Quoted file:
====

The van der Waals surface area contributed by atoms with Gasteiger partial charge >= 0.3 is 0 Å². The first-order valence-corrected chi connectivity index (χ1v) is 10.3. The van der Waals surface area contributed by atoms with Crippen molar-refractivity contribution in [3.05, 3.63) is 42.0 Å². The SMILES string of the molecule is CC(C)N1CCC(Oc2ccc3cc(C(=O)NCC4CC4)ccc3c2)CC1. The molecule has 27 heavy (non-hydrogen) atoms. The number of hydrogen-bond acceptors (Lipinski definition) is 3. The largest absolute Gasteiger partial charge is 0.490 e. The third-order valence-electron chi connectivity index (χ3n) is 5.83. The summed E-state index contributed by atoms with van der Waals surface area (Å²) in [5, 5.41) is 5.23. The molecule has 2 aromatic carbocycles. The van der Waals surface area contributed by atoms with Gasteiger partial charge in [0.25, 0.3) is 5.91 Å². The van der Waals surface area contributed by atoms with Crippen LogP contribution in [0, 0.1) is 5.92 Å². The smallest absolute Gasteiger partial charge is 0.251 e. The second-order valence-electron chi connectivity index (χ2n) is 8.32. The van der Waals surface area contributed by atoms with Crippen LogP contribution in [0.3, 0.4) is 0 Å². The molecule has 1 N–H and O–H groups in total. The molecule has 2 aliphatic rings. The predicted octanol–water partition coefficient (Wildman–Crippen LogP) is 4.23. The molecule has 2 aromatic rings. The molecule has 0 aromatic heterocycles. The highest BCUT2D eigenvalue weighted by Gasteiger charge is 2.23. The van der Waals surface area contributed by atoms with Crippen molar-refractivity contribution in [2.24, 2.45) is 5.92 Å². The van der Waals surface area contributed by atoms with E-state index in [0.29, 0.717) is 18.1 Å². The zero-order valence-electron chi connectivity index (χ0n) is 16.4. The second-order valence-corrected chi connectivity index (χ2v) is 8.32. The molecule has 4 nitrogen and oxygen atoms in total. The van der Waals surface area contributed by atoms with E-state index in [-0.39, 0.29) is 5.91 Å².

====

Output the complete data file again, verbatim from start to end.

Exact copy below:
The van der Waals surface area contributed by atoms with Gasteiger partial charge >= 0.3 is 0 Å². The first-order valence-corrected chi connectivity index (χ1v) is 10.3. The van der Waals surface area contributed by atoms with Crippen molar-refractivity contribution in [3.05, 3.63) is 42.0 Å². The SMILES string of the molecule is CC(C)N1CCC(Oc2ccc3cc(C(=O)NCC4CC4)ccc3c2)CC1. The molecule has 27 heavy (non-hydrogen) atoms. The number of hydrogen-bond acceptors (Lipinski definition) is 3. The largest absolute Gasteiger partial charge is 0.490 e. The third-order valence-electron chi connectivity index (χ3n) is 5.83. The summed E-state index contributed by atoms with van der Waals surface area (Å²) in [5, 5.41) is 5.23. The molecule has 2 aromatic carbocycles. The van der Waals surface area contributed by atoms with Gasteiger partial charge in [0.25, 0.3) is 5.91 Å². The van der Waals surface area contributed by atoms with Crippen LogP contribution in [0, 0.1) is 5.92 Å². The smallest absolute Gasteiger partial charge is 0.251 e. The second-order valence-electron chi connectivity index (χ2n) is 8.32. The van der Waals surface area contributed by atoms with Crippen LogP contribution in [0.3, 0.4) is 0 Å². The molecule has 1 N–H and O–H groups in total. The molecule has 2 aliphatic rings. The predicted octanol–water partition coefficient (Wildman–Crippen LogP) is 4.23. The molecule has 2 aromatic rings. The molecule has 0 aromatic heterocycles. The highest BCUT2D eigenvalue weighted by Gasteiger charge is 2.23. The van der Waals surface area contributed by atoms with Crippen molar-refractivity contribution in [2.24, 2.45) is 5.92 Å². The van der Waals surface area contributed by atoms with E-state index in [0.29, 0.717) is 18.1 Å². The zero-order valence-electron chi connectivity index (χ0n) is 16.4. The second-order valence-corrected chi connectivity index (χ2v) is 8.32. The molecule has 4 nitrogen and oxygen atoms in total. The van der Waals surface area contributed by atoms with E-state index in [-0.39, 0.29) is 5.91 Å².